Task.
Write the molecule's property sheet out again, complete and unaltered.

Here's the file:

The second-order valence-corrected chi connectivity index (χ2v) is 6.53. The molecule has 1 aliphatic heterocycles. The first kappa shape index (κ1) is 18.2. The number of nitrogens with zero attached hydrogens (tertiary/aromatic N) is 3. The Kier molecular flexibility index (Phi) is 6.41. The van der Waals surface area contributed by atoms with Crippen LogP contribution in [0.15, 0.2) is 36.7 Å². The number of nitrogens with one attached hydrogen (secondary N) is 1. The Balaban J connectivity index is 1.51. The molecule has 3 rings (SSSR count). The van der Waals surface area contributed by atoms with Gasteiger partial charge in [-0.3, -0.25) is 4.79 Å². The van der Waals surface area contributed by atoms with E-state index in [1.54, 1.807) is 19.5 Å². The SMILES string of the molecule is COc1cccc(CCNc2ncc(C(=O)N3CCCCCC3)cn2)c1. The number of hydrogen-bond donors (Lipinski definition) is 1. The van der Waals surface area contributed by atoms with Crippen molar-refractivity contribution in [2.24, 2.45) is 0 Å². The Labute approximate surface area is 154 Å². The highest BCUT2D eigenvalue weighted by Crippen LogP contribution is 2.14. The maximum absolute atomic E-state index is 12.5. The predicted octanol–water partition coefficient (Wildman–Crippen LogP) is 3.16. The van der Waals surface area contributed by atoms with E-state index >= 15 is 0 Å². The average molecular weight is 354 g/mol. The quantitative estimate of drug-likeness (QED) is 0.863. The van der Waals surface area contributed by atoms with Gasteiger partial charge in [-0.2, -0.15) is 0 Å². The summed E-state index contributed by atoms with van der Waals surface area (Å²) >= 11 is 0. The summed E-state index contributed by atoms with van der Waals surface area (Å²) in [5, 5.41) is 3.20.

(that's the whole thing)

The second-order valence-corrected chi connectivity index (χ2v) is 6.53. The molecule has 1 aliphatic heterocycles. The first kappa shape index (κ1) is 18.2. The number of nitrogens with zero attached hydrogens (tertiary/aromatic N) is 3. The Kier molecular flexibility index (Phi) is 6.41. The van der Waals surface area contributed by atoms with Crippen LogP contribution in [0.15, 0.2) is 36.7 Å². The number of nitrogens with one attached hydrogen (secondary N) is 1. The Balaban J connectivity index is 1.51. The molecule has 3 rings (SSSR count). The van der Waals surface area contributed by atoms with Gasteiger partial charge in [-0.3, -0.25) is 4.79 Å². The van der Waals surface area contributed by atoms with E-state index in [1.54, 1.807) is 19.5 Å². The SMILES string of the molecule is COc1cccc(CCNc2ncc(C(=O)N3CCCCCC3)cn2)c1. The number of hydrogen-bond donors (Lipinski definition) is 1. The van der Waals surface area contributed by atoms with Crippen molar-refractivity contribution in [2.24, 2.45) is 0 Å². The Labute approximate surface area is 154 Å². The highest BCUT2D eigenvalue weighted by Crippen LogP contribution is 2.14. The maximum absolute atomic E-state index is 12.5. The predicted octanol–water partition coefficient (Wildman–Crippen LogP) is 3.16. The van der Waals surface area contributed by atoms with E-state index >= 15 is 0 Å². The average molecular weight is 354 g/mol. The quantitative estimate of drug-likeness (QED) is 0.863. The van der Waals surface area contributed by atoms with Gasteiger partial charge in [-0.2, -0.15) is 0 Å². The summed E-state index contributed by atoms with van der Waals surface area (Å²) >= 11 is 0. The summed E-state index contributed by atoms with van der Waals surface area (Å²) in [5, 5.41) is 3.20.